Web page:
Can Americans work in Denmark? They can, although they will find it much easier to find a job if they have some type of additional passport from the European Union.
Without an EU passport, Americans will find themselves the legal equivalent of people from China, India, Brazil, and African countries seeking employment in Denmark. They’ll need to have an employer sponsor them for a job, and the employer must prove to the Danish authorities that there is no Danish citizen available to do that job.
The process is a bit easier if your job category is on the positive list, a list of skilled professions experiencing shortages in Denmark. IT professionals are almost always on the list, but skilled tradespeople like carpenters and bricklayers often make the list as well.
The easiest way for most Americans to work in Denmark is to find a Danish company with units in the US, then get employed there and ask for a transfer. Novo Nordisk and Grundfos are two Danish companies with extensive operations in the US, and in general the Danish life science industry is well represented in the US.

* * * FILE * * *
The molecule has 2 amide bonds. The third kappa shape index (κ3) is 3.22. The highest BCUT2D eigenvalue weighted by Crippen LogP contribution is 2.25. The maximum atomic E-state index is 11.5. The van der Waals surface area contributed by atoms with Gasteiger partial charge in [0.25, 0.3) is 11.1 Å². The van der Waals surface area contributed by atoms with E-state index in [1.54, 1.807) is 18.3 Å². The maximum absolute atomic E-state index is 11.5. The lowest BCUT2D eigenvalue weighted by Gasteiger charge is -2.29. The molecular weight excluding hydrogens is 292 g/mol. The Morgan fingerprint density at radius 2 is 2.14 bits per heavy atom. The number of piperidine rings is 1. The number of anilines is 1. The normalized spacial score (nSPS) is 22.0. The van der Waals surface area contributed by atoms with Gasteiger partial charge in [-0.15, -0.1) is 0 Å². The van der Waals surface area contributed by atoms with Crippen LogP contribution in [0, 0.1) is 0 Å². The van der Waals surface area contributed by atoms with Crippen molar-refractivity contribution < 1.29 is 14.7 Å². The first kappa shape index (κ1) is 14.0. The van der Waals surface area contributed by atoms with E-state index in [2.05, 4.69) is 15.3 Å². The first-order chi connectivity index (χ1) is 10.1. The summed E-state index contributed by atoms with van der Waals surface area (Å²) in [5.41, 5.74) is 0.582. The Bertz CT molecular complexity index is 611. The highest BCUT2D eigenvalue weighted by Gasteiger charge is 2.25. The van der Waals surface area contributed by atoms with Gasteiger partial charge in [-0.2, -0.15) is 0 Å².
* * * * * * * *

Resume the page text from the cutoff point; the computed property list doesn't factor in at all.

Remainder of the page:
Many US universities also have exchange programs for their faculty who would like to teach for a year or two in Denmark.
Some Americans also come to Denmark as university students, build up a network of business contacts, and then job-hunt once they have finished their studies. Student visas are generally much easier to get than business visas, although unlike Danish students, you will have to pay tuition.
Keep in mind that there is often a great deal of culture shock for an American in Denmark. Consider purchasing Kay Xander Mellish’s book “Working with Danes: Tips for Americans” before you arrive.
You can learn more about working in Denmark in our book “How to Work in Denmark: Tips for Finding a Job, Succeeding at Work, and Understanding Your Danish Boss.”